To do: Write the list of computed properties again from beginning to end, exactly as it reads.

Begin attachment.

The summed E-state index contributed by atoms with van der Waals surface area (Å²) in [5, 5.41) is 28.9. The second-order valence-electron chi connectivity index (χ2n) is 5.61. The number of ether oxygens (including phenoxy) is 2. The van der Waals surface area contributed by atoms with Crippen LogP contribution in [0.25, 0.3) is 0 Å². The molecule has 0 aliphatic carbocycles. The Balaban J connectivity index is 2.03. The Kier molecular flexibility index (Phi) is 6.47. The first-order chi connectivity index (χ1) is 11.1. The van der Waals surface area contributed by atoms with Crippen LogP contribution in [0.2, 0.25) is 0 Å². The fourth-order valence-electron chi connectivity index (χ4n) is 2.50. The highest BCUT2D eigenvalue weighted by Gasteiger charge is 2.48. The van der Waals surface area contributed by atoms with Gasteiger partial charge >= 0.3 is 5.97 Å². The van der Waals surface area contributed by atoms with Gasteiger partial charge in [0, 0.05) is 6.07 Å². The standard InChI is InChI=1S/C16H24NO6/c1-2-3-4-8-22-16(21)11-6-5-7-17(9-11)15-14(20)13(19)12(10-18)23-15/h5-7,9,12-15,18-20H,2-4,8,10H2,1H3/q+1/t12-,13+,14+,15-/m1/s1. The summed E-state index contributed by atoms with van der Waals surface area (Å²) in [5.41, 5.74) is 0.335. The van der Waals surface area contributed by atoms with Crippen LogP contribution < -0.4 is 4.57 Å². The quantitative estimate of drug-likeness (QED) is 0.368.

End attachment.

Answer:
The summed E-state index contributed by atoms with van der Waals surface area (Å²) in [5, 5.41) is 28.9. The second-order valence-electron chi connectivity index (χ2n) is 5.61. The number of ether oxygens (including phenoxy) is 2. The van der Waals surface area contributed by atoms with Crippen LogP contribution in [0.25, 0.3) is 0 Å². The molecule has 0 aliphatic carbocycles. The Balaban J connectivity index is 2.03. The Kier molecular flexibility index (Phi) is 6.47. The first-order chi connectivity index (χ1) is 11.1. The van der Waals surface area contributed by atoms with Crippen LogP contribution in [0.2, 0.25) is 0 Å². The fourth-order valence-electron chi connectivity index (χ4n) is 2.50. The highest BCUT2D eigenvalue weighted by Gasteiger charge is 2.48. The van der Waals surface area contributed by atoms with Gasteiger partial charge >= 0.3 is 5.97 Å². The van der Waals surface area contributed by atoms with Gasteiger partial charge in [0, 0.05) is 6.07 Å². The standard InChI is InChI=1S/C16H24NO6/c1-2-3-4-8-22-16(21)11-6-5-7-17(9-11)15-14(20)13(19)12(10-18)23-15/h5-7,9,12-15,18-20H,2-4,8,10H2,1H3/q+1/t12-,13+,14+,15-/m1/s1. The summed E-state index contributed by atoms with van der Waals surface area (Å²) in [5.41, 5.74) is 0.335. The van der Waals surface area contributed by atoms with Crippen LogP contribution < -0.4 is 4.57 Å². The quantitative estimate of drug-likeness (QED) is 0.368.